In Italy, Manila clam is cultivated in the coastal lagoons of the Northern Adriatic Sea, in licensed areas directly managed by farmer’s cooperatives. Farming is mainly based on seeds collected from natural spat [6], generally at the Po and Brenta River deltas and in the Venice Lagoon, then distributed to the licensed areas. Limited productions of native clam R. decussatus are also based in Sardinia and Sicily. A local hatchery is currently producing Manila clam and grooved carpet shell seeds in the Goro Lagoon (Po River Delta), but despite the efforts to improve hatchery technologies and seed production, clam farming in Italy, as in Europe, still mainly depends on natural seeds [7].
As for oysters, cultivation is carried out in Sardinia, Apulia and with small volumes also in the Marche region, due to the release of new state-owned concessions in marine coastal zones and the establishment of new production sites in areas with suitable environmental characteristics [4]. The production of native flat oyster in European aquaculture has drastically decreased from an average production of 9100 tons in the 1990s to approximately 3300 in 2015 [8] due to the consecutive occurrence of two parasitic diseases, marteiliosis and bonamiosis, the latter being the more serious [9,10,11,12]. For this reason, Pacific oyster is currently farmed with seeds generally imported from French and Dutch hatcheries, although limited seed production also occurs in Sardinia and in the Goro Lagoon.
As clearly inferable from the above-described scenario, importation and translocation of seeds and live animals for aquaculture purposes are well-established practices in the European and Italian market. However, both practices are responsible for the biological invasions of alien species, which increases the risks for aquaculture practices, food and consumers’ safety, as well as for environmental and biodiversity conservation ([13] and references within).
Introductions of alien species and translocations of locally absent ones for aquaculture purposes in the EC are regulated by Council regulation (EC) No 708/2007 [14], and subsequent amendments (EC regulations No 506/2008, No 535/2008 and No 304/2011). Act No 708/2007 sets as a future goal the need to optimize benefits associated with use of alien species and, at the same time, to avoid alterations to ecosystems, preventing negative biological interactions with indigenous populations and restricting the spread of non-target species and detrimental impacts on natural habitats. Moreover, the regulation suggests European countries develop their own framework to ensure adequate protection of aquatic habitats from the risks associated with the use of non-native species in aquaculture. Despite this legal framework, traceability data for shellfish movements are currently lacking and should be improved in all EU Member States.
The aim of the present work is to draft an updated summary of the literature data of alien species associated with bivalve farming and trading. The information herein collected will be helpful to upgrade the traceability system of farmed bivalves in Italian marine waters with reference to non-target species. Moreover, this review represents a knowledge baseline for setting biosecurity plans to reduce their risk of introduction and further spreading.

2. Materials and Methods

Article Collection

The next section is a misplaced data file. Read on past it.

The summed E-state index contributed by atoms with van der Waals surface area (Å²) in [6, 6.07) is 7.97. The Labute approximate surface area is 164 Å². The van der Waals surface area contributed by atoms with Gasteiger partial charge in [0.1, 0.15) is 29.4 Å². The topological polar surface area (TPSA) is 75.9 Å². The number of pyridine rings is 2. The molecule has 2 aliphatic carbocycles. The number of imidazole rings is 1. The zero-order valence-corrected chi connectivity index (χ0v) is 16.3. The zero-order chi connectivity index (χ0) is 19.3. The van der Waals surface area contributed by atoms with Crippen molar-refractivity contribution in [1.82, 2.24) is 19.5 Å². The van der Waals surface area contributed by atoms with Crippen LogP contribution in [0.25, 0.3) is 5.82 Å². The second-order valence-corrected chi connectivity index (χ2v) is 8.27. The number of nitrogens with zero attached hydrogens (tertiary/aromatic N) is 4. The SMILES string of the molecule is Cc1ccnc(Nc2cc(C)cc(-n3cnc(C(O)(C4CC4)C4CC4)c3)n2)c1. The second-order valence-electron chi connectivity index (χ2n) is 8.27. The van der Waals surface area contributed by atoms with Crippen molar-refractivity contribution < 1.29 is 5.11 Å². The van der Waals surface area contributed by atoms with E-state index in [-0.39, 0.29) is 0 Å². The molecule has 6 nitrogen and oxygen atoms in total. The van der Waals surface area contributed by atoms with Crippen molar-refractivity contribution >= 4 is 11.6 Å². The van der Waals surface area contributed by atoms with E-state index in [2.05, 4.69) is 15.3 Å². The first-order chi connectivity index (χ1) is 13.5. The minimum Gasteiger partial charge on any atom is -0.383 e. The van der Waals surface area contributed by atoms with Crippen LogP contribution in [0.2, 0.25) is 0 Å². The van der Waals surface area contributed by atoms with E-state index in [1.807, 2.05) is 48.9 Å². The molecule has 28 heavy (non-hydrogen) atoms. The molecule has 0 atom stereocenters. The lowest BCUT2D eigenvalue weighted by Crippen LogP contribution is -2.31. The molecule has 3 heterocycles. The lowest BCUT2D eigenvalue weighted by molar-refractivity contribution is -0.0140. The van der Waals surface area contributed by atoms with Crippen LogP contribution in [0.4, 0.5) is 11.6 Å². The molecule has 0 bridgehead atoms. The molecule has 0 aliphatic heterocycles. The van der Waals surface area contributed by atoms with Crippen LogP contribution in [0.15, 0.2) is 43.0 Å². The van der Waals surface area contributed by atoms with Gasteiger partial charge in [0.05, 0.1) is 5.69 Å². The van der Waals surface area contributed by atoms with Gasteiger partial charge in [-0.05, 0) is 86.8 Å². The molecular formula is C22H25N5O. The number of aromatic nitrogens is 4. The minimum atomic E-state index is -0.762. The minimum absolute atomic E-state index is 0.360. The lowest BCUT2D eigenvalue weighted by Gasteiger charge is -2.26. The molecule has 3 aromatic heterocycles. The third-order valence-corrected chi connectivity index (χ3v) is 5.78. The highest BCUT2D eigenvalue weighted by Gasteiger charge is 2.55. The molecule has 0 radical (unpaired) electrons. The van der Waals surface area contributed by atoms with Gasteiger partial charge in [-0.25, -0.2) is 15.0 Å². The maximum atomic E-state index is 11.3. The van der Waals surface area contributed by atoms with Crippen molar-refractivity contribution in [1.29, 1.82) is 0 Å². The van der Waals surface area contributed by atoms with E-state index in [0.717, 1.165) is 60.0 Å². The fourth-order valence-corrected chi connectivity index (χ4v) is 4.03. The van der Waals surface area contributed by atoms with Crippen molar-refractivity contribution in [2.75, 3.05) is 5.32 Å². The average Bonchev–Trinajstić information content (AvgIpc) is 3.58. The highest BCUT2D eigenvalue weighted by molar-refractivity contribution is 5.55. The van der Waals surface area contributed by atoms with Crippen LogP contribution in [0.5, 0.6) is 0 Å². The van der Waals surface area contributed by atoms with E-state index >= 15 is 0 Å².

For the present review, the bibliographic search was conducted exploiting WoS (Web of Science), Scopus and Google Scholar. Although WoS and Scopus are the main sources for a scientific literature search, Google Scholar was also included to check for other additional publications that were eventually not indexed in WoS and Scopus.
The scientific research was restricted to the following time span: January 2000–May 2022. The topics and/or keywords used for the research were: “shellfish introduction”, “shellfish translocation”, “shellfish aquaculture”, “oyster”, “mussel”, “clam”, “Pacific oyster”, “Magallana gigas”, “Crassostrea gigas”, “Manila clam”, “Ruditapes philippinarum”, “blue mussel”, “Mytilus edulis”, combined with “alien species”, “hitchhikers”, “associated NIS”, “pathogens” and “virus”. Considering that the WoRMS (see details in the introduction section) adopted M. gigas as the species name back in 2016, we also decided to use it for bibliographic research.
Among the retrieved results, we only considered the papers referring to the bivalve species currently farmed in Europe.
From this first search, 48 scientific papers were obtained; bibliographic research was then consolidated by expert judgement, including all relevant references found in the selected papers to integrate the final database (Figure 1). This schematic flow chart illustrates the logical framework of the bibliographic research from the available literature, modified from [15,16]:
At the final stage, 93 references [17,18,19,20,21,22,23,24,25,26,27,28,29,30,31,32,33,34,35,36,37,38,39,40,41,42,43,44,45,46,47,48,49,50,51,52,53,54,55,56,57,58,59,60,61,62,63,64,65,66,67,68,69,70,71,72,73,74,75,76,77,78,79,80,81,82,83,84,85,86,87,88,89,90,91,92,93,94,95,96,97,98,99,100,101,102,103,104,105,106,107,108,109] were selected for data collection (Table S1).
All the scientific names were carefully checked, validated and eventually amended referring to WoRMS (, accessed on 1 July 2022). WoRMS was used even to report the original range of species distribution.

3. Results

Pathogens, parasites and other associated species already introduced through shellfish aquaculture, or likely suitable for introduction/translocation by commercial species of oysters, clams and mussels are listed in Table S1. The data for 150 taxa (genus or species) were collected for Bacteria, Chromista, Plantae and Animalia, plus four viruses or variants.